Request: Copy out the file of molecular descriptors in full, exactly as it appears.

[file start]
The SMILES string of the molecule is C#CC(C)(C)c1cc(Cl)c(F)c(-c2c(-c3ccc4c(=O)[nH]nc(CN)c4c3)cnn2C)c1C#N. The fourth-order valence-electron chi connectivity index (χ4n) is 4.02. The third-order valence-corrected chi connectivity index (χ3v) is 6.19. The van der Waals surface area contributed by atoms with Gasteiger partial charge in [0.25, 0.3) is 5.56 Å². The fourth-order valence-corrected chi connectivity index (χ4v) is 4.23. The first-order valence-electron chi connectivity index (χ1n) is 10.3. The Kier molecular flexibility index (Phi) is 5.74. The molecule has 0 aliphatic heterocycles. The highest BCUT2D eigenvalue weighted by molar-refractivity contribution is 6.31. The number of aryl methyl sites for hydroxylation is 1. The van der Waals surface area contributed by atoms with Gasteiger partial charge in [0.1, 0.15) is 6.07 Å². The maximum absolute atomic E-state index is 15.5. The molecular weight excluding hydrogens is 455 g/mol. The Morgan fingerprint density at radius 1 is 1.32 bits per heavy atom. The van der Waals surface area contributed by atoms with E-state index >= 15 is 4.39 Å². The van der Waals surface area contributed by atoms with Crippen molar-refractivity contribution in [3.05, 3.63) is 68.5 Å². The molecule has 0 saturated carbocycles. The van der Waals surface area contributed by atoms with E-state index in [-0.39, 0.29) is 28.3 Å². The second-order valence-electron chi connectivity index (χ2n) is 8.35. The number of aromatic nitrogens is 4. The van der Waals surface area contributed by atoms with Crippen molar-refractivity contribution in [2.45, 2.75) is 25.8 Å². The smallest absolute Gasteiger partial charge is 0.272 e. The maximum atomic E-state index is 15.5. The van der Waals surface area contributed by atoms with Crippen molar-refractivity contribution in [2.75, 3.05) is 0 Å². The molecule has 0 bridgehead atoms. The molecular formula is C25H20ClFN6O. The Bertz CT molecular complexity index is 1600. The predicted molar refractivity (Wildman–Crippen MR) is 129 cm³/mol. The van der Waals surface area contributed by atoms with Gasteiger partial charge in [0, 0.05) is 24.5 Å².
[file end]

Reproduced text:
The SMILES string of the molecule is C#CC(C)(C)c1cc(Cl)c(F)c(-c2c(-c3ccc4c(=O)[nH]nc(CN)c4c3)cnn2C)c1C#N. The fourth-order valence-electron chi connectivity index (χ4n) is 4.02. The third-order valence-corrected chi connectivity index (χ3v) is 6.19. The van der Waals surface area contributed by atoms with Gasteiger partial charge in [0.25, 0.3) is 5.56 Å². The fourth-order valence-corrected chi connectivity index (χ4v) is 4.23. The first-order valence-electron chi connectivity index (χ1n) is 10.3. The Kier molecular flexibility index (Phi) is 5.74. The molecule has 0 aliphatic heterocycles. The highest BCUT2D eigenvalue weighted by molar-refractivity contribution is 6.31. The number of aryl methyl sites for hydroxylation is 1. The van der Waals surface area contributed by atoms with Gasteiger partial charge in [0.1, 0.15) is 6.07 Å². The maximum absolute atomic E-state index is 15.5. The molecular weight excluding hydrogens is 455 g/mol. The Morgan fingerprint density at radius 1 is 1.32 bits per heavy atom. The van der Waals surface area contributed by atoms with E-state index >= 15 is 4.39 Å². The van der Waals surface area contributed by atoms with Crippen molar-refractivity contribution in [3.05, 3.63) is 68.5 Å². The molecule has 0 saturated carbocycles. The van der Waals surface area contributed by atoms with E-state index in [-0.39, 0.29) is 28.3 Å². The second-order valence-electron chi connectivity index (χ2n) is 8.35. The number of aromatic nitrogens is 4. The van der Waals surface area contributed by atoms with Crippen molar-refractivity contribution in [2.45, 2.75) is 25.8 Å². The smallest absolute Gasteiger partial charge is 0.272 e. The maximum atomic E-state index is 15.5. The van der Waals surface area contributed by atoms with Crippen molar-refractivity contribution in [2.75, 3.05) is 0 Å². The molecule has 0 bridgehead atoms. The molecular formula is C25H20ClFN6O. The Bertz CT molecular complexity index is 1600. The predicted molar refractivity (Wildman–Crippen MR) is 129 cm³/mol. The van der Waals surface area contributed by atoms with Gasteiger partial charge in [0, 0.05) is 24.5 Å².